Lesser Tuberosity Osteotomy Failure After TSA with Shoulder Resurfacing Implant
A 58-year-old male patient underwent a right total shoulder arthroplasty with a resurfacing implant for glenohumeral arthritis. Three weeks postoperatively, he was found to have failure of his lesser tuberosity osteotomy repair. What is the best treatment option and what are the differences in techniques for subscapularis management in total shoulder arthroplasty?
Ryan M. Cox, MD, and Daniel E. Davis, MD, MS
Total shoulder arthroplasty (TSA) is a reliable treatment option for degenerative conditions of the glenohumeral joint. Published reports of good long-term results have contributed to an increase in the number of shoulder arthroplasty procedures performed each year. [1-6]
The deltopectoral approach is typically used for TSA, which requires the subscapularis tendon to be taken down to provide access to the glenohumeral joint. A variety of techniques can be utilized to take down and manage the subscapularis tendon, including subscapularis tenotomy, subscapularis peel, and a lesser tuberosity osteotomy.  Newer subscapularis-sparing approaches are reported to prevent the complications that may be associated with subscapularis repair failure. 
Subscapularis failure or dysfunction can occur following TSA regardless of which technique is used. This can lead to increased pain, decreased range of motion, worse outcomes, and the need for revision surgery.  Treatment options for subscapularis failure include non-operative management, soft-tissue repair, tendon transfer, and reverse shoulder arthroplasty. 
In this case report, we describe the management of a patient who underwent TSA with a resurfacing humeral component and then experienced failure of his lesser tuberosity osteotomy repair in the acute postoperative period. The case highlights the various methods for subscapularis management during TSA and the repair technique with a resurfacing implant versus a traditional stemmed humeral component.
A 58-year-old man presented to the office after several years of right shoulder pain due to glenohumeral osteoarthritis (OA). He had undergone extensive non-operative management, including activity modification, use of non-steroidal anti-inflammatory drugs, and corticosteroid injections, with minimal symptomatic relief.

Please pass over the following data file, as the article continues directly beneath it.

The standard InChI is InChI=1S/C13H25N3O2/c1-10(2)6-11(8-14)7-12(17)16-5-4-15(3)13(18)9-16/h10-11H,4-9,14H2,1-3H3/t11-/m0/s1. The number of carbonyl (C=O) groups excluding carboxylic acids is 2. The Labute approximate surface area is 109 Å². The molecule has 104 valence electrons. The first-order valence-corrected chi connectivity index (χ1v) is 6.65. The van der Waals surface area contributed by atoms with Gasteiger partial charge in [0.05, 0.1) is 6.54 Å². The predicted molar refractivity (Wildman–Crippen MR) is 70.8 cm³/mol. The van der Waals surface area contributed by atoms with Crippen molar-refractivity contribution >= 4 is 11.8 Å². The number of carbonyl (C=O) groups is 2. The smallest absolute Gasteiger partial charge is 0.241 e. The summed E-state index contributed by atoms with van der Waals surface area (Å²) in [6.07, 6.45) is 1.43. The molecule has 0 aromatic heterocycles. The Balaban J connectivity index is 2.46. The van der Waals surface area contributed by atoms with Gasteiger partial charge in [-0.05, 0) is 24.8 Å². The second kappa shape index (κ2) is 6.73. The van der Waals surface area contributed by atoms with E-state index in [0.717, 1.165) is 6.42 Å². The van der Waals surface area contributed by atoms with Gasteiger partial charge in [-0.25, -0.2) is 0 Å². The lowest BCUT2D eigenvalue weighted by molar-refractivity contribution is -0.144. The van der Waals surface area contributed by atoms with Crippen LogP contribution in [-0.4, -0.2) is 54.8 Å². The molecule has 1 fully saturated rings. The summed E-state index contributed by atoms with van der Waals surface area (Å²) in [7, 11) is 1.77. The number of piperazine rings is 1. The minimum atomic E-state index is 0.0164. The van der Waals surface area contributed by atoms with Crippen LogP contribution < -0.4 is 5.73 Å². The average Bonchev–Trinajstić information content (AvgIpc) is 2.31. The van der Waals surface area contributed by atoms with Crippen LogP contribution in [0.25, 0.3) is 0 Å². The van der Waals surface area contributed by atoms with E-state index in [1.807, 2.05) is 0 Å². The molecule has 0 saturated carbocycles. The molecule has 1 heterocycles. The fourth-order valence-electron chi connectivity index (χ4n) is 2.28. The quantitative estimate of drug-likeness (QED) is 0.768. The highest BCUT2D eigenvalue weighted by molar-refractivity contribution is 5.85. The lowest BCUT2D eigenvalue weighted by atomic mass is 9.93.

He was indicated for TSA of the right shoulder and underwent the procedure with a shoulder resurfacing implant. Approximately 3 weeks postoperatively, the patient developed severe pain in his anterior shoulder after reaching behind his back with his right upper extremity.
- Well-healed surgical incision with no erythema or drainage
- Passive forward elevation of 140°
- Passive external rotation of 40° with pain at the end range of motion (ROM)
- Positive abdominal compression test
Initial preoperative views of the right shoulder demonstrated glenohumeral joint OA with joint space narrowing and osteophyte formation (Figure 1).
Figure 1. Anteroposterior (AP; left) and axillary (right) radiographs of the right shoulder demonstrate glenohumeral joint OA.
The initial postoperative radiographs following TSA with a resurfacing humeral component did not show evidence of lesser tuberosity osteotomy failure (Figure 2).
Figure 2. Initial postoperative radiographs: AP (left) and axillary (right) views.
After developing acute anterior shoulder pain approximately 3 weeks postoperatively, the patient presented to the office for an urgent evaluation. Radiographs obtained in the office demonstrated displacement of the lesser tuberosity indicative of lesser tuberosity osteotomy repair failure (Figure 3).
Figure 3. Displacement of the lesser tuberosity osteotomy in the postoperative AP (left) and axillary (right) radiographs indicate lesser tuberosity osteotomy repair failure.
- Failure of the lesser tuberosity osteotomy repair after TSA with a shoulder resurfacing implant
The subscapularis tendon is essential for good function following anatomic TSA. Using a traditional deltopectoral approach requires the subscapularis tendon to be taken down to allow access to the glenohumeral joint. The tendon can be managed with several different techniques:
With the subscapularis peel technique, the entire subscapularis insertion is removed from the lesser tuberosity with electrocautery or a scalpel. This technique is useful if the tendon needs to be medialized or lengthened for a preoperative internal rotation contracture. A disadvantage is that it relies on tendon-to-bone healing.
Subscapularis tenotomy can be performed as a partial or complete tenotomy. It is typically done 1 cm medial to the lesser tuberosity insertion to maintain enough tissue for adequate repair. An advantage is that it is less technically challenging than other techniques, but like the subscapularis peel, it relies on tendon-to-tendon healing.
Lesser tuberosity osteotomy can be performed with an osteotome or oscillating saw. The osteotomy fragment should be approximately 0.5 cm to 1.0 cm thick to allow for adequate repair. It should be done just medial to the bicipital groove and remain parallel to the subscapularis tendon. This technique allows for more reliable bone-to-bone healing, but it is also more technically demanding.
Unfortunately, subscapularis tendon repair occasionally fails to heal or ruptures postoperatively. It is essential for the surgeon to recognize this complication early so that the tendon can be repaired in a timely fashion to preserve function, decrease tendon degeneration and fatty infiltration, and avoid further surgical procedures such as tendon transfers or reverse shoulder arthroplasty.